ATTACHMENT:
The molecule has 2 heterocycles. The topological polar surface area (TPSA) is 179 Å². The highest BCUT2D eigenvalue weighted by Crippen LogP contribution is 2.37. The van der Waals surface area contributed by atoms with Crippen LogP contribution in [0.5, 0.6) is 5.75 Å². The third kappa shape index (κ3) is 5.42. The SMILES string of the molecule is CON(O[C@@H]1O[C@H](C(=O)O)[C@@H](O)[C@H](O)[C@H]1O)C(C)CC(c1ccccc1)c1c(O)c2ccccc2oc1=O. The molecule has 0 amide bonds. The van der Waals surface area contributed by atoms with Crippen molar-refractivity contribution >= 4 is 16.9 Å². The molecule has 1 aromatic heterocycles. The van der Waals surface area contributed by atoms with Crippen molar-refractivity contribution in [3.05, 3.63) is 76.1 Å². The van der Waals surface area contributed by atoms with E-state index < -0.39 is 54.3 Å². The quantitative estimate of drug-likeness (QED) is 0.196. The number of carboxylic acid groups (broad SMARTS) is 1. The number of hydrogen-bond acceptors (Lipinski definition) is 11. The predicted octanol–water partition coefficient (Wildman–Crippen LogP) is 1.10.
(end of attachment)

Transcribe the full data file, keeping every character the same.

The molecule has 2 heterocycles. The topological polar surface area (TPSA) is 179 Å². The highest BCUT2D eigenvalue weighted by Crippen LogP contribution is 2.37. The van der Waals surface area contributed by atoms with Crippen LogP contribution in [0.5, 0.6) is 5.75 Å². The third kappa shape index (κ3) is 5.42. The SMILES string of the molecule is CON(O[C@@H]1O[C@H](C(=O)O)[C@@H](O)[C@H](O)[C@H]1O)C(C)CC(c1ccccc1)c1c(O)c2ccccc2oc1=O. The molecule has 0 amide bonds. The van der Waals surface area contributed by atoms with Crippen molar-refractivity contribution >= 4 is 16.9 Å². The molecule has 1 aromatic heterocycles. The van der Waals surface area contributed by atoms with Crippen molar-refractivity contribution in [3.05, 3.63) is 76.1 Å². The van der Waals surface area contributed by atoms with E-state index < -0.39 is 54.3 Å². The quantitative estimate of drug-likeness (QED) is 0.196. The number of carboxylic acid groups (broad SMARTS) is 1. The number of hydrogen-bond acceptors (Lipinski definition) is 11. The predicted octanol–water partition coefficient (Wildman–Crippen LogP) is 1.10.